Jeffrey Miller

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For other people named Jeffrey Miller, see Jeffrey Miller (disambiguation).
Jeffrey Glenn Miller
Jeffrey Glenn Miller.jpg
Born (1950-03-28)March 28, 1950
Died May 4, 1970(1970-05-04) (aged 20)
Kent, Ohio, U.S.
Resting place
Ferncliff Cemetery, Hartsdale, New York

Jeffrey Glenn Miller (March 28, 1950[1] – May 4, 1970) was an American student at Kent State University in Kent, Ohio, when he was shot and killed by Ohio National Guardsmen in the Kent State shootings. Shortly before his death, in January 1970, Miller had transferred to Kent State from Michigan State University. While at Michigan State, Miller pledged Phi Kappa Tau fraternity[2] where his older brother had been a member. He and his brother had always been close, and shared a birthday. After his brother graduated from Michigan State, Miller found himself feeling increasingly out of touch with those he knew at Michigan State. During the summer of 1969, an old friend from New York who attended Kent State urged Miller to consider transferring. He quickly adapted to Kent State and soon had many friends, including Allison Krause and Sandra Scheuer who would both die with him on May 4.

Miller had taken part in the protests that day and had thrown a tear-gas canister back at the Ohio National Guardsmen who had originally fired it. The protests, initially against the expansion of the Vietnam War into Cambodia, had morphed into a protest against the presence of the Ohio National Guard on the Kent State campus.[3] When he was shot, he was unarmed, and facing the Guardsmen while standing in an access road leading into the Prentice Hall parking lot at a distance of approximately 265 feet (81 m).[4] A single bullet entered his open mouth and exited at the base of his posterior skull, killing him instantly.[5] John Filo's iconic Pulitzer Prize-winning photo, the most famous picture from the event, features fourteen-year-old runaway Mary Ann Vecchio kneeling over Miller's dead body.[6]

Three other students were shot and killed at Kent State: Allison Krause, Sandra Lee Scheuer, and William Knox Schroeder; nine others were injured, including one paralyzed for life. The shootings led to protests and a national student strike, causing hundreds of campuses to close because of both violent and non-violent demonstrations. The Kent State campus remained closed for six weeks. Five days after the shootings, 100,000 people demonstrated in Washington, D.C., against the war and protesting the killing of unarmed student protestors by American soldiers on a college campus.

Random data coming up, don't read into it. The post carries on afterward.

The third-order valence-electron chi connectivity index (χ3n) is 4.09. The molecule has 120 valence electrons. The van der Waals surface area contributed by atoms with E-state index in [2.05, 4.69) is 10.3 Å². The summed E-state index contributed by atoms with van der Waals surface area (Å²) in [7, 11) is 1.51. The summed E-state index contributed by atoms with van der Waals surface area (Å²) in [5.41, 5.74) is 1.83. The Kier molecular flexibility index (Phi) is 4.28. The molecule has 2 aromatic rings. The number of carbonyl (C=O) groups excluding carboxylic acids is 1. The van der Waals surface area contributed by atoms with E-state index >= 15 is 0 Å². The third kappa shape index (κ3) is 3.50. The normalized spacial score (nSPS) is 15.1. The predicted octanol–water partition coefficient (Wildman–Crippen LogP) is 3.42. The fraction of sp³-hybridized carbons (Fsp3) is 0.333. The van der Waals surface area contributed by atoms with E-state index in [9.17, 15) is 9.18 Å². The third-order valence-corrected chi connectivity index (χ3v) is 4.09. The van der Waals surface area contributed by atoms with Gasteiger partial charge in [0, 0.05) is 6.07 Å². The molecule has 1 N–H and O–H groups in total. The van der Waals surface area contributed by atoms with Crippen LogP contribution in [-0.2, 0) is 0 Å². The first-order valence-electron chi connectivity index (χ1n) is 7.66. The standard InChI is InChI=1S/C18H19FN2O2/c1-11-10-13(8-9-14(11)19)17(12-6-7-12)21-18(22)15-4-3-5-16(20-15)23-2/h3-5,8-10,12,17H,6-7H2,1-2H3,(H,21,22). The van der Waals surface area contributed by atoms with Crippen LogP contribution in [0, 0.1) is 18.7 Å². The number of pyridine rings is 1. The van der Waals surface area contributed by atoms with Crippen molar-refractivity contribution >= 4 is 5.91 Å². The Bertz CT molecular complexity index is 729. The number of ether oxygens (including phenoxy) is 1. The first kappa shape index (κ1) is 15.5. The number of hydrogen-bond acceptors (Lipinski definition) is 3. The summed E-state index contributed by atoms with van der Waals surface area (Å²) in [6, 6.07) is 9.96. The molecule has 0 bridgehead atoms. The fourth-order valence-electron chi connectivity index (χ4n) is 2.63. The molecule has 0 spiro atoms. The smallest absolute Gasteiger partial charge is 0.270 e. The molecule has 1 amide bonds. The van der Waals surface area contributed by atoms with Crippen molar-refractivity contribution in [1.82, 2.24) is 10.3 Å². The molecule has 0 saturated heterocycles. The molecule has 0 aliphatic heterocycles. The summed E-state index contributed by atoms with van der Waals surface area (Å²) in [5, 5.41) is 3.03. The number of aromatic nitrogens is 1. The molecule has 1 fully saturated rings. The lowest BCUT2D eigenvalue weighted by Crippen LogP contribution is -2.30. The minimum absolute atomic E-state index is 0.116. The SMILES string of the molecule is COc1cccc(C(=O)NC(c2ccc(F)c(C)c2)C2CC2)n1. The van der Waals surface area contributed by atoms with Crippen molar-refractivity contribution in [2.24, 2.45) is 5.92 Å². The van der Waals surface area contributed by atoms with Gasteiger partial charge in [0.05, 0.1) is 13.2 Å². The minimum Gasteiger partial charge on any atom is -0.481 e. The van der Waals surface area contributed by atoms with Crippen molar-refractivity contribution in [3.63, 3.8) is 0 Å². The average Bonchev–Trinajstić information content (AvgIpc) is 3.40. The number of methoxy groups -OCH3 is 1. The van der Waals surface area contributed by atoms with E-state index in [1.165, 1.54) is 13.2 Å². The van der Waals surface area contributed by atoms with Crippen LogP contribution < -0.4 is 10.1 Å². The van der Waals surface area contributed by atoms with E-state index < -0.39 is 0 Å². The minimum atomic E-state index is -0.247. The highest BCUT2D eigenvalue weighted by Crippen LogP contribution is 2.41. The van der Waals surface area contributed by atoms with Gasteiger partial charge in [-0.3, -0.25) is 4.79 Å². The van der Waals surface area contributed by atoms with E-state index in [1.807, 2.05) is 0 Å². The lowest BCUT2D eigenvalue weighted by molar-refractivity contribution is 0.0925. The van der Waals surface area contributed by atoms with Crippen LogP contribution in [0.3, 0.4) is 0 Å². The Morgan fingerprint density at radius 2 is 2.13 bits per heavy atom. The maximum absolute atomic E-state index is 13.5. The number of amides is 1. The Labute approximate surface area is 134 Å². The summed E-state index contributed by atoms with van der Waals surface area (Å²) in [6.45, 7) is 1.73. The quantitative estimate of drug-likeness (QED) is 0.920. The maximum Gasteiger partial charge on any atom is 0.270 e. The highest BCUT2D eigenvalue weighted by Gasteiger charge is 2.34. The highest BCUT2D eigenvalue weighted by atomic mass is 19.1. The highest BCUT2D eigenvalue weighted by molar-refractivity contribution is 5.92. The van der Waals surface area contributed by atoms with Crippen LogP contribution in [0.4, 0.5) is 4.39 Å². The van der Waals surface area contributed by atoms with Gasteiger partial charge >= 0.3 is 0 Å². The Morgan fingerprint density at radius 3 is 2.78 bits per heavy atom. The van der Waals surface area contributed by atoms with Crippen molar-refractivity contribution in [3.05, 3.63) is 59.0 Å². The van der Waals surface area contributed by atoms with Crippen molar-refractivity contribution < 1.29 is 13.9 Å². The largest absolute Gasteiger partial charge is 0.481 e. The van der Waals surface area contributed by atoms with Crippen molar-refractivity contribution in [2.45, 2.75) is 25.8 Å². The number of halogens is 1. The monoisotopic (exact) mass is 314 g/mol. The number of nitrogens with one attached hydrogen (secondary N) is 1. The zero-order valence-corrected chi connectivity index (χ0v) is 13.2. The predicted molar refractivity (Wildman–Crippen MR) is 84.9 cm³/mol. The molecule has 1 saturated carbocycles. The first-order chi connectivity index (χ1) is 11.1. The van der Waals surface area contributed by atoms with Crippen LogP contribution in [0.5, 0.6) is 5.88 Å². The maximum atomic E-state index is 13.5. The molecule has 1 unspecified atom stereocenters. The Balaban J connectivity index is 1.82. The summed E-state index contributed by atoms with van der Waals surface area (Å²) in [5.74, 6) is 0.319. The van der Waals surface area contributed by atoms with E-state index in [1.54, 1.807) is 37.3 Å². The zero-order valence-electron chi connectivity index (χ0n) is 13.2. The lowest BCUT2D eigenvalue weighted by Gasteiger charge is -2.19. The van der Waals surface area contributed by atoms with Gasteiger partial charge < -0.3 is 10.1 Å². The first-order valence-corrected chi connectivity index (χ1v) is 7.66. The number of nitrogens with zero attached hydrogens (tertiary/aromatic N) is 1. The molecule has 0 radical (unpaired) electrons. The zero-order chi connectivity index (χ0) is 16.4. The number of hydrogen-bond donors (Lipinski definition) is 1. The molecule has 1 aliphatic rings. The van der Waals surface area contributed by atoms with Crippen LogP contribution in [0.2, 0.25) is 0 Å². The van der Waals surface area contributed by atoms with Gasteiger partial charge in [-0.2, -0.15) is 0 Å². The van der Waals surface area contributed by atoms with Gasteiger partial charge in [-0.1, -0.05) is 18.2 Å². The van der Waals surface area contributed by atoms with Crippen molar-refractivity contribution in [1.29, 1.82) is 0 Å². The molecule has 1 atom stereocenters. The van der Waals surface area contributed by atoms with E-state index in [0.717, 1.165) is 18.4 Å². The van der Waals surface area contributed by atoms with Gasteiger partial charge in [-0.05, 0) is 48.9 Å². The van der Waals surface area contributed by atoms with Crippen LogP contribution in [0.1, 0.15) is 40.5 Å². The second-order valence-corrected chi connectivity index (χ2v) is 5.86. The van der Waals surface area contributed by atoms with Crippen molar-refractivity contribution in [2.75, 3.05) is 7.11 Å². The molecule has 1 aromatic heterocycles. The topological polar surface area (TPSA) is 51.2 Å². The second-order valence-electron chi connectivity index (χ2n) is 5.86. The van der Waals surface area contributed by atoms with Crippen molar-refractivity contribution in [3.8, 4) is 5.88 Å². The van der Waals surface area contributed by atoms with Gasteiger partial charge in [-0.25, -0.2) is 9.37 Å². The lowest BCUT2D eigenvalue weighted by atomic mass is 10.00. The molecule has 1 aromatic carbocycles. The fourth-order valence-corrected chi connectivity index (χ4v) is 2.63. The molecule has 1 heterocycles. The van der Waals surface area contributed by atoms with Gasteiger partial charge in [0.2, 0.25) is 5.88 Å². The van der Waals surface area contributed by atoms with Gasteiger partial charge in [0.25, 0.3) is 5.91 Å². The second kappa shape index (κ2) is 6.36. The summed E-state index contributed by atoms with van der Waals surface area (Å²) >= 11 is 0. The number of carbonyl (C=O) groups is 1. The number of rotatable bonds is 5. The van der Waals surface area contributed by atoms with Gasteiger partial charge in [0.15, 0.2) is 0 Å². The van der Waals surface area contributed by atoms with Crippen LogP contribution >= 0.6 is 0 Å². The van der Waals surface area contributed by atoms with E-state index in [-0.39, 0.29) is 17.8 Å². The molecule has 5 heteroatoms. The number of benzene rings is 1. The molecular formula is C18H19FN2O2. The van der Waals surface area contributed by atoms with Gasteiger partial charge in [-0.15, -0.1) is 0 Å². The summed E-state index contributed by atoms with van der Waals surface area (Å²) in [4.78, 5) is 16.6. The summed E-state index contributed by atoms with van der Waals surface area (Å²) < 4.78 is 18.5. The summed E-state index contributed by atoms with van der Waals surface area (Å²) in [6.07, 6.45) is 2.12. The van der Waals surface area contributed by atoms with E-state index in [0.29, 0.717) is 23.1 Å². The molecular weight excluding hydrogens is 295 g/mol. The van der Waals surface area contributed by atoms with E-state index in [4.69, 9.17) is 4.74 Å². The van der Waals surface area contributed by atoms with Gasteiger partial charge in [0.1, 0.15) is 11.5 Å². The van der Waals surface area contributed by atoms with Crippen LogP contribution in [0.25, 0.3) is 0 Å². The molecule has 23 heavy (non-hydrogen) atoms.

Miller was cremated and his ashes placed in the mausoleum (Unit 7, Alcove H-O, Column O, Niche 1) at Ferncliff Cemetery in Hartsdale, New York. A memorial has been erected at Plainview-Old Bethpage John F. Kennedy High School, the school that replaced Miller's high school in Plainview, New York. Miller's mother had been a secretary to the principal of John F. Kennedy High School in the 1960s. There is a Kent State Memorial Lecture Fund at MIT established in 1970 by one of Miller’s childhood friends.[7] The university has also installed a memorial at the spot where Miller died.[8]

Notes[edit]

  1. ^ Resources: People: Jeffrey Glenn Miller dept.kent.edu. Retrieved on 2010-05-29.
  2. ^ Phi Kappa Tau National Site, "Through the Decades" Retrieved on 2011-06-27.
  3. ^ "Kneeling With Death Haunted a Life". New York Times: May 6, 1990.
  4. ^ Jerry M. Lewis and Thomas R. Hensley. THE MAY 4 SHOOTINGS AT KENT STATE UNIVERSITY: THE SEARCH FOR HISTORICAL ACCURACY; Kent State University
  5. ^ FBI investigatory files into Kent State shootings
  6. ^ CNN Photographer John Filo discusses his famous Kent State photograph. Retrieved January 14 2014.
  7. ^ Class of 1971 Kent State Memorial Lecture Fund Giving to MIT. Retrieved January 14 2014.
  8. ^ May 4th Memorial Kent State University. Retrieved January 14 2014.

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